Familial Parkinson disease (PD) is associated with rare genetic mutations, but the etiology in most patients with sporadic (s)PD is largely unknown, and the basis for its progression to dementia (sPDD) is poorly characterized. We have identified that loss of IFNβ or IFNAR1, the receptor for IFNα/β, causes pathological and behavioral changes resembling PDD, prompting us to hypothesize that dysregulated genes in IFNβ-IFNAR signaling pathway predispose one to sPD. By transcriptomic analysis, we found defective neuronal IFNβ-IFNAR signaling, including particularly elevated PIAS2 associated with sPDD. With meta-analysis of GWASs, we identified sequence variants in IFNβ-IFNAR-related genes in sPD patients. Furthermore, sPDD patients expressed higher levels of PIAS2 mRNA and protein in neurons. To determine its function in brain, we overexpressed PIAS2 under a neuronal promoter, alone or with human α-synuclein, in the brains of mice, which caused motor and cognitive impairments and correlated with intraneuronal phosphorylated (p)α-synuclein accumulation and dopaminergic neuron loss. Ectopic expression of neuronal PIAS2 blocked mitophagy, increased the accumulation of senescent mitochondrial and oxidative stress, as evidenced by excessive oxDJ1 and 8OHdG, by inactivating ERK1/2-P53 signaling. Conversely, PIAS2 knockdown rescued the clinicopathological manifestations of PDD in Ifnb-/- mice on restoring mitochondrial homeostasis, oxidative stress, and pERK1/2-pP53 signaling. The regulation of JAK-STAT2-PIAS2 signaling was crucial for neurite outgrowth and neuronal survival and excitability and thus might prevent cognitive impairments. Our findings provide insights into the progression of sPD and dementia and have implications for new therapeutic approaches.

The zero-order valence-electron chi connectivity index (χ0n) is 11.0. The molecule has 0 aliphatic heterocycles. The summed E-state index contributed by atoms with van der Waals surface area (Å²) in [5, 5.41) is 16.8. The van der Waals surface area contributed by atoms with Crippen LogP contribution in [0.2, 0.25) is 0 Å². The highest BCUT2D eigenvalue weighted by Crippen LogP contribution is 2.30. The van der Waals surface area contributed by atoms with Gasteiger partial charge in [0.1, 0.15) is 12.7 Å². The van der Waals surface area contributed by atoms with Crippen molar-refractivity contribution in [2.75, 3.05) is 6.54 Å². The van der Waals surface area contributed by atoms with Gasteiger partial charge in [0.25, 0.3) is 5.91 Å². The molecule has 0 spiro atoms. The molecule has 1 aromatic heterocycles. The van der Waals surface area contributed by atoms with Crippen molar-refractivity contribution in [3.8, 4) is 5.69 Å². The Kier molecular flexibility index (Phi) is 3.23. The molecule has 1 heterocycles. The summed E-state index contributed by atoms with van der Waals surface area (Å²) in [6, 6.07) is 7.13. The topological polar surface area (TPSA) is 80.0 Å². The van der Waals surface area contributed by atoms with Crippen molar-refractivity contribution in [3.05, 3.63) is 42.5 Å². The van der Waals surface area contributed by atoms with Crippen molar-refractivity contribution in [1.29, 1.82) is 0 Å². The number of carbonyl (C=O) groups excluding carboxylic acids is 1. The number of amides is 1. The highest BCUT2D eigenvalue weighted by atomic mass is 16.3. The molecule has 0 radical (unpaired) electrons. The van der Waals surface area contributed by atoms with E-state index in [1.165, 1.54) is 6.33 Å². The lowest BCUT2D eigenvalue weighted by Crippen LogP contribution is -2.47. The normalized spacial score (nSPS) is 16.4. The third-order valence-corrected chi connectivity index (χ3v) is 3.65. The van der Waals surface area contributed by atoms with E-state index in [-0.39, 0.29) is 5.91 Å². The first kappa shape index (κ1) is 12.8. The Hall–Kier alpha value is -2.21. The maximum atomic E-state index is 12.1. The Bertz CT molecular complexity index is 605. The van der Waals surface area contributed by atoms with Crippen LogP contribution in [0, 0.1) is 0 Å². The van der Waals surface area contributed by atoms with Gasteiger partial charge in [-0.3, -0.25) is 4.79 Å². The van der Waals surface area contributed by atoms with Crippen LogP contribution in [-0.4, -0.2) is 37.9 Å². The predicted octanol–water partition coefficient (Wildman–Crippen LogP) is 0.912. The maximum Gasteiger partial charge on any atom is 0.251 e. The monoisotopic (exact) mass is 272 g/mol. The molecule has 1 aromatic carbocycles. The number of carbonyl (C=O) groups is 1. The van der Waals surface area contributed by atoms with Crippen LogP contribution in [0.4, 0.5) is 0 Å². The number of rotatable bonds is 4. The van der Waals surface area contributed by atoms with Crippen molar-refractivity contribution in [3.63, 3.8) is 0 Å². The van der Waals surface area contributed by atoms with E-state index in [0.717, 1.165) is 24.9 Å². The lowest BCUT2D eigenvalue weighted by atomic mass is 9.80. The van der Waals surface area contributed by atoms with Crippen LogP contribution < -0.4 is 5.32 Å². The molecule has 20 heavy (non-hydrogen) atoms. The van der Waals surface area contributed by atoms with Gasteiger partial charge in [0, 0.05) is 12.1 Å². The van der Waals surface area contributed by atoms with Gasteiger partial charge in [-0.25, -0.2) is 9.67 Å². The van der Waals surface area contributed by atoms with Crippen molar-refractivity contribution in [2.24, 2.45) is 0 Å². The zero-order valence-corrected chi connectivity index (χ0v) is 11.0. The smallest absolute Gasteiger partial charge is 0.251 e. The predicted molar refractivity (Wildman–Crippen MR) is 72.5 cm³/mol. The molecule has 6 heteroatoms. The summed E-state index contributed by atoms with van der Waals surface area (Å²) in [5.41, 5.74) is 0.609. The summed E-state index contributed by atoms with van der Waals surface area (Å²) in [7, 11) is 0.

© 2021. The Author(s).